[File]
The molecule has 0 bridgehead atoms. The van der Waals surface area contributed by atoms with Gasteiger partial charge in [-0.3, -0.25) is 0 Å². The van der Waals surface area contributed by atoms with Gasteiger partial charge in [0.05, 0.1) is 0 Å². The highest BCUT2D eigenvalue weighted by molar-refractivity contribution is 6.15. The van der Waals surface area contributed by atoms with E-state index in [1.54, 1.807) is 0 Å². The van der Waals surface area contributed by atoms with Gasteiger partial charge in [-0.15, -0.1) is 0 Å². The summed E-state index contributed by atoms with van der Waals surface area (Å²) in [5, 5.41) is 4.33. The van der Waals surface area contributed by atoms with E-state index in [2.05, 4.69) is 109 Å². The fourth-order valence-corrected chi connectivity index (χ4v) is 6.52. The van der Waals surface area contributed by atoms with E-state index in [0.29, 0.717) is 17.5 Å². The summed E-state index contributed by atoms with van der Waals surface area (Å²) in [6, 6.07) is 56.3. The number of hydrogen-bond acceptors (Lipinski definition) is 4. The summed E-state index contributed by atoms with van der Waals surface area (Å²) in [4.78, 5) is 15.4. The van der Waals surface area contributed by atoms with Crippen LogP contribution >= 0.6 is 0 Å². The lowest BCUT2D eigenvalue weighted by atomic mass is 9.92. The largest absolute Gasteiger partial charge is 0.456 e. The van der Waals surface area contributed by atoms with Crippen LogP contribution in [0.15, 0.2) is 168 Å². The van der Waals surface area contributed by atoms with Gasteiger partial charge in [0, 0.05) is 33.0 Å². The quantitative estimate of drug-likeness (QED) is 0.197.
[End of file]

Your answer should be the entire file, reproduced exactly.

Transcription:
The molecule has 0 bridgehead atoms. The van der Waals surface area contributed by atoms with Gasteiger partial charge in [-0.3, -0.25) is 0 Å². The van der Waals surface area contributed by atoms with Gasteiger partial charge in [0.05, 0.1) is 0 Å². The highest BCUT2D eigenvalue weighted by molar-refractivity contribution is 6.15. The van der Waals surface area contributed by atoms with E-state index in [1.54, 1.807) is 0 Å². The van der Waals surface area contributed by atoms with Gasteiger partial charge in [-0.15, -0.1) is 0 Å². The summed E-state index contributed by atoms with van der Waals surface area (Å²) in [5, 5.41) is 4.33. The van der Waals surface area contributed by atoms with E-state index in [2.05, 4.69) is 109 Å². The fourth-order valence-corrected chi connectivity index (χ4v) is 6.52. The van der Waals surface area contributed by atoms with E-state index in [0.29, 0.717) is 17.5 Å². The summed E-state index contributed by atoms with van der Waals surface area (Å²) in [6, 6.07) is 56.3. The number of hydrogen-bond acceptors (Lipinski definition) is 4. The summed E-state index contributed by atoms with van der Waals surface area (Å²) in [4.78, 5) is 15.4. The van der Waals surface area contributed by atoms with Crippen LogP contribution >= 0.6 is 0 Å². The lowest BCUT2D eigenvalue weighted by atomic mass is 9.92. The largest absolute Gasteiger partial charge is 0.456 e. The van der Waals surface area contributed by atoms with Crippen LogP contribution in [0.15, 0.2) is 168 Å². The van der Waals surface area contributed by atoms with Gasteiger partial charge in [0, 0.05) is 33.0 Å². The quantitative estimate of drug-likeness (QED) is 0.197.